Seventh-grader Mason Russell walked up to the podium, grabbed the microphone and, calmly before nearly 75 people inside the LEAD Southeast cafeteria, explained who he is as a LEAD student and what the school means to him and his friends.
“At LEAD Southeast, I have so much courage now that I believe I can do anything,” he said.
His classmate, Juliana Shoun, spoke next, calling her school “wonderful.”
“I will always be supportive of the school’s goals,” she said. “I believe in LEAD Southeast because of its great Ethos. For example, as a student, I know that the Ethos we follow are disciplined, serve others, committed, courageous, and self-reliant. Students at LEAD Southeast are encouraged to follow these Ethos because they are traits we will need in order to be a good leader and get into college.”
Mason and Juliana were the youngest of the speaking lineup Tuesday morning as LEAD Public Schools officially unveiled the newly-renovated Metroplex campus, home to nearly 400 students in grades 5-7, and celebrated the Reward School status earned by students and staff last year.
“The work for this school began in earnest on June of 2013,” School Director Chris Elliott said in his opening remarks. “It was hot. We knocked on hundreds of doors. There was a lot of sweat, quite a few bug bites and there were many, many conversations with families about what they wanted for their children’s education in Southeast Nashville. It turns out, we wanted the same things: a safe school. Trusting, open relationships between our school staff and our families. And a commitment from all parties to put our students, and their futures, first.
“The phenomenal thing is this: the vast majority of our students from year one are still here. That is incredible,” he said.
The same year the school was honored for being a Reward School, the fifth-grade math cohort had the highest growth in the state of Tennessee, Elliott said.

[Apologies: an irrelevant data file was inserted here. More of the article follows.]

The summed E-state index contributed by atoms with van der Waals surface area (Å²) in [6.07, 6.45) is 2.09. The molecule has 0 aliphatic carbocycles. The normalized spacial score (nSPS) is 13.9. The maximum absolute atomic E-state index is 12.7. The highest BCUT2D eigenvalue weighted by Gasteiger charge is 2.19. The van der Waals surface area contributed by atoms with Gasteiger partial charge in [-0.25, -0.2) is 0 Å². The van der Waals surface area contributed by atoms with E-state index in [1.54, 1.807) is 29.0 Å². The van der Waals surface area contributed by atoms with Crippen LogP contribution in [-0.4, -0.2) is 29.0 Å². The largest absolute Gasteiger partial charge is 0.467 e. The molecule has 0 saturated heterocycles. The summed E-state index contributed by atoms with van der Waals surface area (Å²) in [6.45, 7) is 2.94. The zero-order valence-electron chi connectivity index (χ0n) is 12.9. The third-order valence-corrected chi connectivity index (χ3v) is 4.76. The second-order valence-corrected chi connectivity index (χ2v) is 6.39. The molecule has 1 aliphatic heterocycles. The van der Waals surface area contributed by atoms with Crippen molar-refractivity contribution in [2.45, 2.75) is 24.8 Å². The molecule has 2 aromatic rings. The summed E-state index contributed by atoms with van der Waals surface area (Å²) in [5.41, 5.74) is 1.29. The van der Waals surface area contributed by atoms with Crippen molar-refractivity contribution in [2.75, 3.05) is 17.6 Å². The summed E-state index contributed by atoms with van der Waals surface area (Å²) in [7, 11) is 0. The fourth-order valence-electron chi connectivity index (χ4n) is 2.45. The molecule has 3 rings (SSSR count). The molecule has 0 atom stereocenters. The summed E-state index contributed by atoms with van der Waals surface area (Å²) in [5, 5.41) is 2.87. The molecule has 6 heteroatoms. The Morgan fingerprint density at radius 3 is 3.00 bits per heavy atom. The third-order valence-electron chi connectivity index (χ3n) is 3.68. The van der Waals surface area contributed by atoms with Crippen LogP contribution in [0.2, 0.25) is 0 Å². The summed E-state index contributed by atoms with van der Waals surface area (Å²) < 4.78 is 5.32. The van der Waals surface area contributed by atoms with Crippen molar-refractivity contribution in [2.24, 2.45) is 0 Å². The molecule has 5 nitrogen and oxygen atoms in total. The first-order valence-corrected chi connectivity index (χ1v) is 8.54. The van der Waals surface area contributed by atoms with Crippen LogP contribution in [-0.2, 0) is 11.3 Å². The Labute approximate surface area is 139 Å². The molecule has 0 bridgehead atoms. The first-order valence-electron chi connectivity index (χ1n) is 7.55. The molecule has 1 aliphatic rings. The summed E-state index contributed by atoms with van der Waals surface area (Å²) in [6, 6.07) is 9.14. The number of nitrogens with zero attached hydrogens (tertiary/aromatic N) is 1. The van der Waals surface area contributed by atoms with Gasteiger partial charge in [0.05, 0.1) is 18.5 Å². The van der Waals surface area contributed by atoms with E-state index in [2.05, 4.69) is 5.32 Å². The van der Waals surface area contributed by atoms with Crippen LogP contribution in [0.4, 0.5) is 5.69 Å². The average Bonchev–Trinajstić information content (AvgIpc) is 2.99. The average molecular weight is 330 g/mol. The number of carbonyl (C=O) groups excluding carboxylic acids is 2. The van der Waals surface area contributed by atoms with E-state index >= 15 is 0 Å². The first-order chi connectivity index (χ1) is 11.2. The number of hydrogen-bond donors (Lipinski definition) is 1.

“We have a commitment to put our kids first in everything that we do,” Elliott said. “I am proud of the commitment of our staff and families. And most of all, I am proud of our students.”
Such was the common thread with all the remarks Tuesday morning. Parent Mandy Mandy Chopp said her family had “found a home” at LEAD Southeast. Another parent, Tammy Rockett, talked about how both families and teachers alike find common ground by being advocates for the students.
“The teachers love their students,” she said. “Here, they listen to us. This is an amazing school – not just academic-wise, but relationship-wise.”
Guests were greeted with two incredible performances by the school’s Little Kids Rock Band. Again, most grabbed their phones and started shooting video or taking pictures as the kids blew the audience away with covers of Bastille’s “Pompeii” and Imagine Dragons’ “Radioactive.”
LEAD CEO Chris Reynolds issued closing remarks in which he, too, thanked the community for its support, including representatives from CapStar Bank, who has partnered with LEAD on the Metroplex renovations from the very beginning.
“Our commitment is to make sure a great school, close to home is a real possibility for all families across the city,” Reynolds said before the official ribbon-cutting with CapStar Bank’s president and CEO Claire Tucker. “It is an honor to be here and a privilege to operate a public school. On behalf of our entire board, and all of our staff, thank you for your support.”
LEAD will be hosting another celebration of a Reward School this coming Tuesday, Nov. 3 at Cameron. Cameron is the first-ever conversion school in the state of Tennessee, one that earned Reward School status for the 2013-2014 school year. Mayor Megan Barry, Commissioner Candice McQueen and other dignitaries are expected to attend the celebration, which begins at 9 a.m. at the 1034 First Avenue South location. To RSVP for the event, please contact LEAD’s Director of Development, Ruthie Huggins, at firstname.lastname@example.org.
Any media interested in covering the Cameron event are asked to contact LEAD’s Director of Communications, Jon Zlock, via email@example.com.